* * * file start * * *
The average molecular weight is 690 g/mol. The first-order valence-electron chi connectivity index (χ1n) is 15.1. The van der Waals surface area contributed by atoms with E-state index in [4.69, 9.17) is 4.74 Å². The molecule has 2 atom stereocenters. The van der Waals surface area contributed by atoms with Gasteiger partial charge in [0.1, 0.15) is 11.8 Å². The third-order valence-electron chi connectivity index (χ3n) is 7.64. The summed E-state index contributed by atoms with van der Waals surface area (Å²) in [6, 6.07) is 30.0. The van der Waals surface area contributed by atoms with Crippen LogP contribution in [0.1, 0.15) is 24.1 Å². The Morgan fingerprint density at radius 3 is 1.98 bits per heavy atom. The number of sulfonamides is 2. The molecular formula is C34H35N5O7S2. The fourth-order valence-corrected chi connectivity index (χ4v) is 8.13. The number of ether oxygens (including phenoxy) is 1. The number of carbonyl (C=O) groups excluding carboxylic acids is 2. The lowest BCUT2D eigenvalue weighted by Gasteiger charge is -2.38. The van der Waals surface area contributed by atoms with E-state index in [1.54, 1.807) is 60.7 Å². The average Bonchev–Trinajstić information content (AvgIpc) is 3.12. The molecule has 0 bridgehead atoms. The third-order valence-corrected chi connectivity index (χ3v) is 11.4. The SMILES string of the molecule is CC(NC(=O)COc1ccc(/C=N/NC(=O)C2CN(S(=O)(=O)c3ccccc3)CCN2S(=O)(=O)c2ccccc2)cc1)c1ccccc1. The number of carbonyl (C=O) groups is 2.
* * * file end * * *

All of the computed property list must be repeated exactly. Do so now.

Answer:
The average molecular weight is 690 g/mol. The first-order valence-electron chi connectivity index (χ1n) is 15.1. The van der Waals surface area contributed by atoms with E-state index in [4.69, 9.17) is 4.74 Å². The molecule has 2 atom stereocenters. The van der Waals surface area contributed by atoms with Gasteiger partial charge in [0.1, 0.15) is 11.8 Å². The third-order valence-electron chi connectivity index (χ3n) is 7.64. The summed E-state index contributed by atoms with van der Waals surface area (Å²) in [6, 6.07) is 30.0. The van der Waals surface area contributed by atoms with Crippen LogP contribution in [0.1, 0.15) is 24.1 Å². The Morgan fingerprint density at radius 3 is 1.98 bits per heavy atom. The number of sulfonamides is 2. The molecular formula is C34H35N5O7S2. The fourth-order valence-corrected chi connectivity index (χ4v) is 8.13. The number of ether oxygens (including phenoxy) is 1. The number of carbonyl (C=O) groups excluding carboxylic acids is 2. The lowest BCUT2D eigenvalue weighted by Gasteiger charge is -2.38. The van der Waals surface area contributed by atoms with E-state index in [1.54, 1.807) is 60.7 Å². The average Bonchev–Trinajstić information content (AvgIpc) is 3.12. The molecule has 0 bridgehead atoms. The third-order valence-corrected chi connectivity index (χ3v) is 11.4. The SMILES string of the molecule is CC(NC(=O)COc1ccc(/C=N/NC(=O)C2CN(S(=O)(=O)c3ccccc3)CCN2S(=O)(=O)c2ccccc2)cc1)c1ccccc1. The number of carbonyl (C=O) groups is 2.